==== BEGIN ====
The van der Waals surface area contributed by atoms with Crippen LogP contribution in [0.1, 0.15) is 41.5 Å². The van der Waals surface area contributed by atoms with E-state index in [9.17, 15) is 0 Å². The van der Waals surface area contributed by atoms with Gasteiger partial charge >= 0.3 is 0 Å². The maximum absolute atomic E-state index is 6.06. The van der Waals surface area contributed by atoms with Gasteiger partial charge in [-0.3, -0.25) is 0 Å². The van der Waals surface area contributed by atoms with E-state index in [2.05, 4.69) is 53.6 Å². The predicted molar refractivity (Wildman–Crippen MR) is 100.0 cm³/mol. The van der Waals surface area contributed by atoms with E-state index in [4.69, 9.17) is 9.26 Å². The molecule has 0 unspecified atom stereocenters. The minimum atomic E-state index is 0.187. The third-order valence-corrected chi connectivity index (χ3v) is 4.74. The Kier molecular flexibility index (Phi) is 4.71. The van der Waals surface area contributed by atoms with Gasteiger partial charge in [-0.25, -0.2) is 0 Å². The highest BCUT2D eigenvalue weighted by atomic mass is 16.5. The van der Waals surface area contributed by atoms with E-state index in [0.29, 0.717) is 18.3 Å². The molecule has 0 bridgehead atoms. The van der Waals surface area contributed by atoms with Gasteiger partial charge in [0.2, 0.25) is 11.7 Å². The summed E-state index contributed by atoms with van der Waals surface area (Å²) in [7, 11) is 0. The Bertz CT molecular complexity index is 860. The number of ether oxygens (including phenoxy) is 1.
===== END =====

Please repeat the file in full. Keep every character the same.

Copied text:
The van der Waals surface area contributed by atoms with Crippen LogP contribution in [0.1, 0.15) is 41.5 Å². The van der Waals surface area contributed by atoms with E-state index in [9.17, 15) is 0 Å². The van der Waals surface area contributed by atoms with Gasteiger partial charge >= 0.3 is 0 Å². The maximum absolute atomic E-state index is 6.06. The van der Waals surface area contributed by atoms with Gasteiger partial charge in [-0.3, -0.25) is 0 Å². The van der Waals surface area contributed by atoms with E-state index in [2.05, 4.69) is 53.6 Å². The predicted molar refractivity (Wildman–Crippen MR) is 100.0 cm³/mol. The van der Waals surface area contributed by atoms with E-state index in [4.69, 9.17) is 9.26 Å². The molecule has 0 unspecified atom stereocenters. The minimum atomic E-state index is 0.187. The third-order valence-corrected chi connectivity index (χ3v) is 4.74. The Kier molecular flexibility index (Phi) is 4.71. The van der Waals surface area contributed by atoms with Gasteiger partial charge in [-0.25, -0.2) is 0 Å². The highest BCUT2D eigenvalue weighted by atomic mass is 16.5. The van der Waals surface area contributed by atoms with E-state index in [0.29, 0.717) is 18.3 Å². The molecule has 0 bridgehead atoms. The van der Waals surface area contributed by atoms with Gasteiger partial charge in [0.2, 0.25) is 11.7 Å². The summed E-state index contributed by atoms with van der Waals surface area (Å²) in [7, 11) is 0. The Bertz CT molecular complexity index is 860. The number of ether oxygens (including phenoxy) is 1.